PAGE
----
“Seventeen workers used to work in this factory, all of them depended on their jobs here to make a living and support their families. All of them are unemployed now.
“No factory is safe or protected. In fact, factories and businesses may be part of the main target,” Harb said.
Without operational facilities, Al-Seksek said had also lost the ability to provide full-time work for his employees.
“Around 100 people used to work here, now we only have 40 workers who work part-time, either because the departments they used to work at stopped operating, or because the production volume has been reduced to a minimum,” he explained.
Damaged ‘economic psychology’
The organization said Gaza needs up to $485m during the first 24 months following the attack to recover.
But the consequences of the attack go much further beyond the immediate financial losses, said Mohammed Abu Jayyab, a Palestinian economic expert.
“The most affected economic sectors are the industrial, commercial, and agricultural sectors. The damages in these sectors are not only direct material losses, but also strategic losses related to investment safety,” he told MEE.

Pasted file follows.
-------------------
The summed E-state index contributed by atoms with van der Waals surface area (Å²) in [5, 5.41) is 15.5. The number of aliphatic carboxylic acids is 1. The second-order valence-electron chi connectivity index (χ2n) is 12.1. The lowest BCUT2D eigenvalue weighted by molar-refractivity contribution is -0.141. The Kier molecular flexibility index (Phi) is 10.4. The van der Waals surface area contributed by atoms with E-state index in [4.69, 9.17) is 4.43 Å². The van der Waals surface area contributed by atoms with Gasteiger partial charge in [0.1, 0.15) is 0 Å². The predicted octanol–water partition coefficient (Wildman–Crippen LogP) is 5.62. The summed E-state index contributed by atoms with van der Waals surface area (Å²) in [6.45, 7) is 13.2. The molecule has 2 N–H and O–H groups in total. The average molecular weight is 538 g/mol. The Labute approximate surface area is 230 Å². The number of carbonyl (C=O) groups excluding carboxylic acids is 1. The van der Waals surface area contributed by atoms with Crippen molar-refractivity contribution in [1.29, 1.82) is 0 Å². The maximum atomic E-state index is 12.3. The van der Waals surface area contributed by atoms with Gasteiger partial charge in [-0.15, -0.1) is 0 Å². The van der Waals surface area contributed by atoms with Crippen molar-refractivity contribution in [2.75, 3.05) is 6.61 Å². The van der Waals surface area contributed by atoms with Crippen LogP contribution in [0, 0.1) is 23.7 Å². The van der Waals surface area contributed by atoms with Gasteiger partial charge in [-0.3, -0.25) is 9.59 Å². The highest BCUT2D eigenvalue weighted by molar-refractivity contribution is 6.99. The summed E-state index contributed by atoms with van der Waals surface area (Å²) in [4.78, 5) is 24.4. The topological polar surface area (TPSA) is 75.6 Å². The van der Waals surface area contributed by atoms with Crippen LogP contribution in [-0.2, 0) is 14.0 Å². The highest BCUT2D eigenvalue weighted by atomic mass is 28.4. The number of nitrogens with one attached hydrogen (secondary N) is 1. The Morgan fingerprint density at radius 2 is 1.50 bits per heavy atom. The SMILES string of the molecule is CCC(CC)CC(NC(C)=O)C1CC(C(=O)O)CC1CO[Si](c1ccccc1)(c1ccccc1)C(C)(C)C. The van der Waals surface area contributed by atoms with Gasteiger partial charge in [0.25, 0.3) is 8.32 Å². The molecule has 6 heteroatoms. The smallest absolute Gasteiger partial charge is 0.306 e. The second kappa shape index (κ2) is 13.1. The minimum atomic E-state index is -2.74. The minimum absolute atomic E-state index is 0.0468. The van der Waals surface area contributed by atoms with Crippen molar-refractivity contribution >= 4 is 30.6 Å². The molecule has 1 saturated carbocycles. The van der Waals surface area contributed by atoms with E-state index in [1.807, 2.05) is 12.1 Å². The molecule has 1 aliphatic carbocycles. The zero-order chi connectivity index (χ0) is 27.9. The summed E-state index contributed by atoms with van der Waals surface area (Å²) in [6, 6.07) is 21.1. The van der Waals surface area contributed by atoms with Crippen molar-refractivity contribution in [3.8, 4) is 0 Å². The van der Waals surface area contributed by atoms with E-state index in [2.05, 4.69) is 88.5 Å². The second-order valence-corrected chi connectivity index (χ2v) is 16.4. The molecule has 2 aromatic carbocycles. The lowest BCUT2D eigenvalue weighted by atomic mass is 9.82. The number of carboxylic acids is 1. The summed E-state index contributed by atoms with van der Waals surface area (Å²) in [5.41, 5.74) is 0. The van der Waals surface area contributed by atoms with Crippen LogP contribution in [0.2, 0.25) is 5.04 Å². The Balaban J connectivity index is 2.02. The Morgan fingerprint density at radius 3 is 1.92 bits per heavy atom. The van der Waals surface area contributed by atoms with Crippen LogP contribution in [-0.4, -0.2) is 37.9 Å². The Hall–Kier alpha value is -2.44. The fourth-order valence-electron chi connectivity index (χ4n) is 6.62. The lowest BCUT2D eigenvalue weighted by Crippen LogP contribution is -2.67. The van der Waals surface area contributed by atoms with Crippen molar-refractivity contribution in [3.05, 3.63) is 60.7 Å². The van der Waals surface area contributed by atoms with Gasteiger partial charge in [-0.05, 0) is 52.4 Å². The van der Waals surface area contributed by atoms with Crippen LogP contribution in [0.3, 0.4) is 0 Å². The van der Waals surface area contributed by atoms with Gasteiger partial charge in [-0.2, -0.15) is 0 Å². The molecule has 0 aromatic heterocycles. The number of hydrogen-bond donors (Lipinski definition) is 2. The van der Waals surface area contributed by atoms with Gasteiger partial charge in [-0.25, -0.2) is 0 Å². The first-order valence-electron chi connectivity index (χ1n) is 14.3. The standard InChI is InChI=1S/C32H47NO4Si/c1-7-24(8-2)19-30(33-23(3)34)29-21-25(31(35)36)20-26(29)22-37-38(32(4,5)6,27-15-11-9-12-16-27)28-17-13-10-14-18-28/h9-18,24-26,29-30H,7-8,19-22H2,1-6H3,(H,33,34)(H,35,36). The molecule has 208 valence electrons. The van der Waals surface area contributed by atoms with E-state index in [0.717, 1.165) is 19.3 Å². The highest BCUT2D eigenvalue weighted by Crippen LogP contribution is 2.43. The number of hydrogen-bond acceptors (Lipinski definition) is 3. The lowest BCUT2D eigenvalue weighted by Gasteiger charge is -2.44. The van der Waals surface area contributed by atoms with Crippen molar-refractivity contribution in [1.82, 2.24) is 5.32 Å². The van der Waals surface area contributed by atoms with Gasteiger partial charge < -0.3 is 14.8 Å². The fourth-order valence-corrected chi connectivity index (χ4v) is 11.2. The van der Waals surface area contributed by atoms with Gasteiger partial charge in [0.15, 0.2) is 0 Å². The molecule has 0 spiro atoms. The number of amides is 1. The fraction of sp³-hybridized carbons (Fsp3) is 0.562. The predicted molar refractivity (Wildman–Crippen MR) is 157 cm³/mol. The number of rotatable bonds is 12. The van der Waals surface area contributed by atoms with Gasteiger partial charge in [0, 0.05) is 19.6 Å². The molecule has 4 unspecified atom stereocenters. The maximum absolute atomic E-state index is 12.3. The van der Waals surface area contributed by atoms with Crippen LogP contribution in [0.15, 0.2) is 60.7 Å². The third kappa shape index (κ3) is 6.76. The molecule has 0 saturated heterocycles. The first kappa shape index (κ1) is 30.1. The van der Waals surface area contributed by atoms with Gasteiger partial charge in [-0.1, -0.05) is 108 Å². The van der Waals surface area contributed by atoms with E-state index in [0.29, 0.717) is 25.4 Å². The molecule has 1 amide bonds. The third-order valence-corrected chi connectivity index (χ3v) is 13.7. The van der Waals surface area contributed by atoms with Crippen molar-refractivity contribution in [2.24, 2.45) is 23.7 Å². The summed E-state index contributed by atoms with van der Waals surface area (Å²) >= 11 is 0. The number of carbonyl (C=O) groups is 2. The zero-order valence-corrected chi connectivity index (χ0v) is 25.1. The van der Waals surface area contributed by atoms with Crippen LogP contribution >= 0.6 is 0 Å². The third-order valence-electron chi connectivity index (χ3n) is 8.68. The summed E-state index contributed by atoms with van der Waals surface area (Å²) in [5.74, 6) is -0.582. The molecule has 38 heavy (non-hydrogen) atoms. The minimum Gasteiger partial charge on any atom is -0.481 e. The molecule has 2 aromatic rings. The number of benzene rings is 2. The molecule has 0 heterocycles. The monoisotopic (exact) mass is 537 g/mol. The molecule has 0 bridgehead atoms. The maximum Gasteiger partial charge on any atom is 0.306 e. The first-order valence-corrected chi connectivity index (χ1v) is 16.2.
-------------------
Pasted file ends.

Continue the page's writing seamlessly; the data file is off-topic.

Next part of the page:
“The Israeli authorities have continued their procedures against the economic sector in Gaza even after the offensive. Raw materials have been prevented from entering Gaza. Moreover, they have imposed restrictions on the export of products ever since the Israeli blockade began in 2007. Gaza’s economic structure is distorted due to the Israeli blockade and successive offensives. The load from the consumer sector now largely exceeds that of the production sector, although Gaza’s market used to compete in the international market before the imposition of the blockade,” he said.
Abu Jayyab said that before the four major Israeli attacks and the imposition of tight restrictions on Gaza, around 160,000 Palestinians used to work in 13 different industrial unions. Today, these unions can only provide 20,000 work opportunities.
But what is affecting Gaza’s economy on the strategic level is the fact that ongoing tensions have deeply impacted the economic psychology of the Strip.
“What is dangerous about the economic structure in Gaza is that there is currently reverse capital flight,” Abu Jayyab explained.
“Well-known businessmen tend to migrate or move their businesses either to the West Bank or to other countries. They operate their businesses there and export their goods to Gaza because it’s safer for them than always being uncertain due to the offensives and the tight blockade.”
Targeting the economy
Among the buildings destroyed during Israel’s attack were at least four residential towers that housed dozens of small businesses and media offices. Hanadi Tower, one of Gaza’s largest buildings, was the first to be levelled on the second day of the attack, May 11.